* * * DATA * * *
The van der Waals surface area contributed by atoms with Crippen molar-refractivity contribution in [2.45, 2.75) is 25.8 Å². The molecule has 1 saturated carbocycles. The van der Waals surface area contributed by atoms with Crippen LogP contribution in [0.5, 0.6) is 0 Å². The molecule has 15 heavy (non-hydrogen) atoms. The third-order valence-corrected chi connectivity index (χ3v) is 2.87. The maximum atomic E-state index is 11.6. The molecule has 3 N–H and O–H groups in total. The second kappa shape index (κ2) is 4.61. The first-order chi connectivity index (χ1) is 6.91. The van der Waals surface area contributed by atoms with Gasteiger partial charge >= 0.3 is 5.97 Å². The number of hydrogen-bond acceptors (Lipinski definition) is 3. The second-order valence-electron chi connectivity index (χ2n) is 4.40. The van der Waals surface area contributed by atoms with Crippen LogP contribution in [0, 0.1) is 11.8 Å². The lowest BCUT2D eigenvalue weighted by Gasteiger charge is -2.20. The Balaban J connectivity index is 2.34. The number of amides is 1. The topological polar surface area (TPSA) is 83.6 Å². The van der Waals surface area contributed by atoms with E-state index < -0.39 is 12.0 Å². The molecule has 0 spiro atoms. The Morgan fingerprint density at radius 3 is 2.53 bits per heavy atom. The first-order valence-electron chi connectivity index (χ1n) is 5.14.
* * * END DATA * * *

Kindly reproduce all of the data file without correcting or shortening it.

The van der Waals surface area contributed by atoms with Crippen molar-refractivity contribution in [2.45, 2.75) is 25.8 Å². The molecule has 1 saturated carbocycles. The van der Waals surface area contributed by atoms with Crippen LogP contribution in [0.5, 0.6) is 0 Å². The molecule has 15 heavy (non-hydrogen) atoms. The third-order valence-corrected chi connectivity index (χ3v) is 2.87. The maximum atomic E-state index is 11.6. The molecule has 3 N–H and O–H groups in total. The second kappa shape index (κ2) is 4.61. The first-order chi connectivity index (χ1) is 6.91. The van der Waals surface area contributed by atoms with Gasteiger partial charge >= 0.3 is 5.97 Å². The number of hydrogen-bond acceptors (Lipinski definition) is 3. The second-order valence-electron chi connectivity index (χ2n) is 4.40. The van der Waals surface area contributed by atoms with Crippen LogP contribution in [0, 0.1) is 11.8 Å². The lowest BCUT2D eigenvalue weighted by Gasteiger charge is -2.20. The Balaban J connectivity index is 2.34. The number of amides is 1. The topological polar surface area (TPSA) is 83.6 Å². The van der Waals surface area contributed by atoms with E-state index < -0.39 is 12.0 Å². The molecule has 0 spiro atoms. The Morgan fingerprint density at radius 3 is 2.53 bits per heavy atom. The first-order valence-electron chi connectivity index (χ1n) is 5.14.